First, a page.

As New York legislative leaders representing both the Assembly and Senate discuss and debate their goals for the upcoming state spending plan, with an April 1 deadline looming, a number of ideas have been put on the table. I recently urged my legislative colleagues to consider the following items that have statewide ramifications.
Final budget needs to be responsible
First and foremost, the final state-budget agreement needs to reflect the interests of 19 million New Yorkers — not simply what might fit the political agenda of the newly elected mayor of New York City. Since January, the financial and legislative wish-lists of Mayor Bill de Blasio have received a great deal of attention, from both media and Albany lawmakers. But as statewide representatives, we need to be responsible to all New Yorkers. To do so, budget discussions should keep these priorities in mind:
- Education is always one of the most-discussed budget issues, and this year is no different. The tragically flawed implementation of the Common Core standards has hurt children, parents, and school districts. We need to address it now.
- As new education proposals surface, like universal pre-kindergarten, we should first fulfill our commitment to restoring the school-aid cuts of 2011 in the Gap Elimination Adjustment (GEA). School districts across the state have waited long enough for this critical funding to return to prior levels.
- Despite several complex tax-relief proposals, no one has addressed the true driver of skyrocketing property taxes — unfunded mandates. For years, Albany has forced local governments to pay the costs of implementing state policies. As those forced costs have risen, so have property taxes. Mandate relief is the only sure and sustainable way to lower the tax burden on homeowners.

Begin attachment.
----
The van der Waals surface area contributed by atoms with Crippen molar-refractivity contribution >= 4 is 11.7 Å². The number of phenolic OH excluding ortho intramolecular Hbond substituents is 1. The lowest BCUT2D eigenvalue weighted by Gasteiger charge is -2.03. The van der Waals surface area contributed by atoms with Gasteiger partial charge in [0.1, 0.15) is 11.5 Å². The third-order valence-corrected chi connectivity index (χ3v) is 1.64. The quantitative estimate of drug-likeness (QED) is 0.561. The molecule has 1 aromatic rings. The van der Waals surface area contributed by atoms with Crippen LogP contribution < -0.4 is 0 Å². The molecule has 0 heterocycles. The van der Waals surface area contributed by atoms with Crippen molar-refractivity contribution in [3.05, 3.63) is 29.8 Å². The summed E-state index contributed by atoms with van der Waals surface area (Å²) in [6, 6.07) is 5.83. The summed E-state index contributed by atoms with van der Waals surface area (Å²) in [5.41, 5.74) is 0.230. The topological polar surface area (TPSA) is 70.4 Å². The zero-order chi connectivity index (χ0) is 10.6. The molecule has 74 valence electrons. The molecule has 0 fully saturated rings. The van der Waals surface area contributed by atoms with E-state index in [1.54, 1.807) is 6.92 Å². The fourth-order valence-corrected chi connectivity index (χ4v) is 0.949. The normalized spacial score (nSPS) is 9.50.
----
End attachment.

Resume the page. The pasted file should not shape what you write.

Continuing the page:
- It is never more evident than at the end of winter that our local road and highway departments need help. New York has an aging infrastructure, and we should provide the necessary resources to ensure the roads, bridges, and highways our families travel on are safe and properly maintained.
- Job-creating small businesses are the backbone of our local and statewide economies. Unfortunately, New York’s “Tax-Fine-Harass” mentality has driven jobs and businesses away. The final state budget needs to include assistance for small businesses, and implement policies that dramatically improve the toxic environment that has plagued our state for too long.
- As true community assets, local libraries provide services and programs that are invaluable to children and families. They are a foundational part of learning and discovery for people of all ages. Albany’s financial commitment in library aid in the final state budget should be reflective of how critical these institutions are in every corner of the state.
As we approach the April 1 budget deadline, I will continue to fight for common-sense programs and a responsible state spending plan — one that represents the taxpaying public rather than personal politics.
Brian M. Kolb (R,I,C–Canandaigua) is the New York Assembly Minority Leader and represents the 131st Assembly District, which encompasses all of Ontario County and parts of Seneca County. Contact him at email@example.com